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Kraus v. Heimgartner

United States Court of Appeals, Tenth Circuit

March 8, 2017

MICHAEL KRAUS, Petitioner - Appellant,

         D.C. No. 5:16-CV-03192-SAC D. Kan.

          Before HARTZ, O'BRIEN, and PHILLIPS, Circuit Judges.


          Terrence L. O'Brien United States Circuit Judge

         Michael Kraus kidnapped and murdered Michael High, apparently over drug money. He was convicted by a Kansas jury of felony murder and aggravated kidnapping in 1999. He was sentenced to life imprisonment for the murder and 184 months for the kidnapping.[1] In July 2001, the Kansas Supreme Court affirmed his convictions and sentences on direct appeal. See State v. Kraus, 26 P.3d 636 (Kan. 2001).

         Over five years later, in November 2006, Kraus filed a motion for a new trial based on newly discovered evidence. The state trial court treated the motion as a petition for post-conviction relief. For some unknown reason, the court did not act on the petition. During the period of inactivity (in September 2009), Kraus filed an amended petition for post-conviction relief. Later both the original and amended petition were dismissed as untimely. The Kansas Court of Appeals affirmed on May 1, 2015; in doing so, it rejected his actual innocence claim and his attempt to blame his attorney for the late filings. See Kraus v. State, No. 111264, 2015 WL 2131632 (Kan.Ct.App. May 1, 2015).

         On September 12, 2016, Kraus filed his 28 U.S.C. § 2254 habeas petition raising three claims: (1) prosecutorial misconduct; (2) actual innocence; and (3) ineffective assistance of trial counsel. The district judge sua sponte dismissed the petition as untimely. See Day v. McDonough, 547 U.S. 198, 209 (2006) ("[W]e hold that district courts are permitted, but not obliged, to consider, sua sponte, the timeliness of a state prisoner's habeas petition."). He concluded Kraus's convictions became final on October 13, 2001, when the time to seek certiorari review in the United States Supreme Court expired.[2] 28 U.S.C. § 2244(d)(1)(A). Kraus had one year (until October 2002) in which to file his § 2254 petition. Id. It eventually came, but almost 14 years later. The judge decided he was not eligible for statutory tolling under 28 U.S.C. § 2244(d)(2) because his state petitions for post-conviction relief were filed after the federal limitations had already expired. See Clark v. Oklahoma, 468 F.3d 711, 714 (10th Cir. 2006) ("Only state petitions for post-conviction relief filed within the one year [limitations period] will toll the statute of limitations."). Nor was he entitled to equitable tolling-although the form § 2254 petition directed Krause to explain why the statute of limitations did not bar his claims if his convictions became final over one year ago, he provided nothing.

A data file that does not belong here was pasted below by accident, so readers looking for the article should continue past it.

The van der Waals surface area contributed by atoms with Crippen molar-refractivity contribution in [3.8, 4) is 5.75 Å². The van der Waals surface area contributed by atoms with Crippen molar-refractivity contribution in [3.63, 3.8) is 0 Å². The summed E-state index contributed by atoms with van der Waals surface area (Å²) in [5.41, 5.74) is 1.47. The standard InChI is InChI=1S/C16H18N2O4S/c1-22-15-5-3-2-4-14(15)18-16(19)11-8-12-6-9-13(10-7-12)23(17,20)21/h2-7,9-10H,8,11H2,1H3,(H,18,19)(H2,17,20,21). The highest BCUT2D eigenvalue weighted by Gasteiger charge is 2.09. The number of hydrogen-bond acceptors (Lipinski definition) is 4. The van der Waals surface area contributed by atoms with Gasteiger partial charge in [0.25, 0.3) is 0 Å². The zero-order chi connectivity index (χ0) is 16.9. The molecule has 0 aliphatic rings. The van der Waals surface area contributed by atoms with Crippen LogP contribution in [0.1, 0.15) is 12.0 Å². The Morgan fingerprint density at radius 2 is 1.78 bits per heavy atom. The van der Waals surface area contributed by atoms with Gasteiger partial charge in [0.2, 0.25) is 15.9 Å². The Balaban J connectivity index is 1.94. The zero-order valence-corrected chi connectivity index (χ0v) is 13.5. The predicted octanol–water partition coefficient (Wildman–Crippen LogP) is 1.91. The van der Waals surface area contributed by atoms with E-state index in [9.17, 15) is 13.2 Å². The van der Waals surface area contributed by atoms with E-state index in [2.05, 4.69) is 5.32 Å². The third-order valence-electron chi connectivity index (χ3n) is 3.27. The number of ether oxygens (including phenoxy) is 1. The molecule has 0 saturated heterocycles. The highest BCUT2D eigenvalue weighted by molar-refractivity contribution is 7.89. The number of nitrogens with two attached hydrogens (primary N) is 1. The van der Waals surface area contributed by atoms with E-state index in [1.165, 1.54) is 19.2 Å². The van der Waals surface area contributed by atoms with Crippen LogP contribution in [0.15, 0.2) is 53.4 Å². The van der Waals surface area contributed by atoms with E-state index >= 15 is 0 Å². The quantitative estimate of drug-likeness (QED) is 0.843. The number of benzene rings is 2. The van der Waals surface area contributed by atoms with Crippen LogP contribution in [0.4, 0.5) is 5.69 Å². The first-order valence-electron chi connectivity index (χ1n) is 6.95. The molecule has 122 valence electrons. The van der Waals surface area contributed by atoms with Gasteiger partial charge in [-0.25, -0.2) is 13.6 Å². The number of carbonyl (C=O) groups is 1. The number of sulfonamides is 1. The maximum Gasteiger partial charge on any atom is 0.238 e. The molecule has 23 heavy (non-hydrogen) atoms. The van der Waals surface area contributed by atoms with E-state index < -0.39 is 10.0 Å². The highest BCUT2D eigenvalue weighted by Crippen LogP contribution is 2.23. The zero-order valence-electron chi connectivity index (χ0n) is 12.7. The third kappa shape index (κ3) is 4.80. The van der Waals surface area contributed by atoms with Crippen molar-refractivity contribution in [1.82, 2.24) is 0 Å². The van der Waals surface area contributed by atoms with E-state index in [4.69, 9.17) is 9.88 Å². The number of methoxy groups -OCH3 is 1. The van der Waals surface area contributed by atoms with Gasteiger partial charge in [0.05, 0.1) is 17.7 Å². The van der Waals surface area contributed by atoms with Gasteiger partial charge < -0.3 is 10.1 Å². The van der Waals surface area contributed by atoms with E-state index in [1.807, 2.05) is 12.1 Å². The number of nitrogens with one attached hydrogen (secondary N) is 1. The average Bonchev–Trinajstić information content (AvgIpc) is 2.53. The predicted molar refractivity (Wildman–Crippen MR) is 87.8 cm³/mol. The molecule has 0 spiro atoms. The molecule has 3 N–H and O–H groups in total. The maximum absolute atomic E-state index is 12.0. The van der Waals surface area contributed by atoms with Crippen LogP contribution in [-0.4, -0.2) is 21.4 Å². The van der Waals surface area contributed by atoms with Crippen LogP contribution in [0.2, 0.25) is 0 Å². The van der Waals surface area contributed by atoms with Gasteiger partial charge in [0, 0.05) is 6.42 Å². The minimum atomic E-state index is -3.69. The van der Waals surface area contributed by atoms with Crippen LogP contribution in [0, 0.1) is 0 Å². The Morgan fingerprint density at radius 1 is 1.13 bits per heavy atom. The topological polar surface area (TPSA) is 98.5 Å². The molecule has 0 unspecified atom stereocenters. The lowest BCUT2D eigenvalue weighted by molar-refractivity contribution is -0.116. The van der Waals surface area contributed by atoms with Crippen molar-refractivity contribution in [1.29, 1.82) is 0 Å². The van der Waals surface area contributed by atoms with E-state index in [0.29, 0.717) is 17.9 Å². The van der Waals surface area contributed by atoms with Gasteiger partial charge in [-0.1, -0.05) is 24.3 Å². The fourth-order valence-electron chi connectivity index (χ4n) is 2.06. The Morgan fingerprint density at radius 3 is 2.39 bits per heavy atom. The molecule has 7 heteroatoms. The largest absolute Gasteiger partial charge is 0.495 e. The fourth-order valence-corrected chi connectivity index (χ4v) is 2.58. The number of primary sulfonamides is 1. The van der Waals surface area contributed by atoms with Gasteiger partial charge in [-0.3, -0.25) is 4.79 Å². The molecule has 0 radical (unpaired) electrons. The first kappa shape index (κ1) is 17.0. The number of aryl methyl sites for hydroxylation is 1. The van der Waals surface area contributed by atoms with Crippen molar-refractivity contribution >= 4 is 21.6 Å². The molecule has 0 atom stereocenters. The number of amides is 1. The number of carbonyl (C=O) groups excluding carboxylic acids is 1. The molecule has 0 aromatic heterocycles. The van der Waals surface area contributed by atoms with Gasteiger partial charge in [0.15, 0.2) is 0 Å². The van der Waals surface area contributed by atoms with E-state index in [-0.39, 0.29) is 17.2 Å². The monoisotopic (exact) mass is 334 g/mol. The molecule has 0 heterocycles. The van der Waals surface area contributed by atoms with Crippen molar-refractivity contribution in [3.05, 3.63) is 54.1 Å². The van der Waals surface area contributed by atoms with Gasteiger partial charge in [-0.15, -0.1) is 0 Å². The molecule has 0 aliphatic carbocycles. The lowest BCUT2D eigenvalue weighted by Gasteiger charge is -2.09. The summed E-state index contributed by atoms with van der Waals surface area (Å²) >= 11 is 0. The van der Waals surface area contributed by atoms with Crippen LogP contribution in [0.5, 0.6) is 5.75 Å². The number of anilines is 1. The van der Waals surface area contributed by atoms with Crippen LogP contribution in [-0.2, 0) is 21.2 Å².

Kraus sought a certificate of appealability (COA) in order to appeal from the dismissal. Miller-El v. Cockrell, 537 U.S. 322, 335-36 (2003). The district judge denied a COA so he renews his request here.

         To obtain a COA, Kraus must make "a substantial showing of the denial of a constitutional right." 28 U.S.C. § 2253(c)(2). Because the district court's ruling rests on procedural grounds, he must show both that "jurists of reason would find it debatable whether the petition states a valid claim of the denial of a constitutional right and that jurists of reason would find it debatable whether the district court was correct in its procedural ruling." Slack v. McDaniel, 529 U.S. 473, 484 (2000).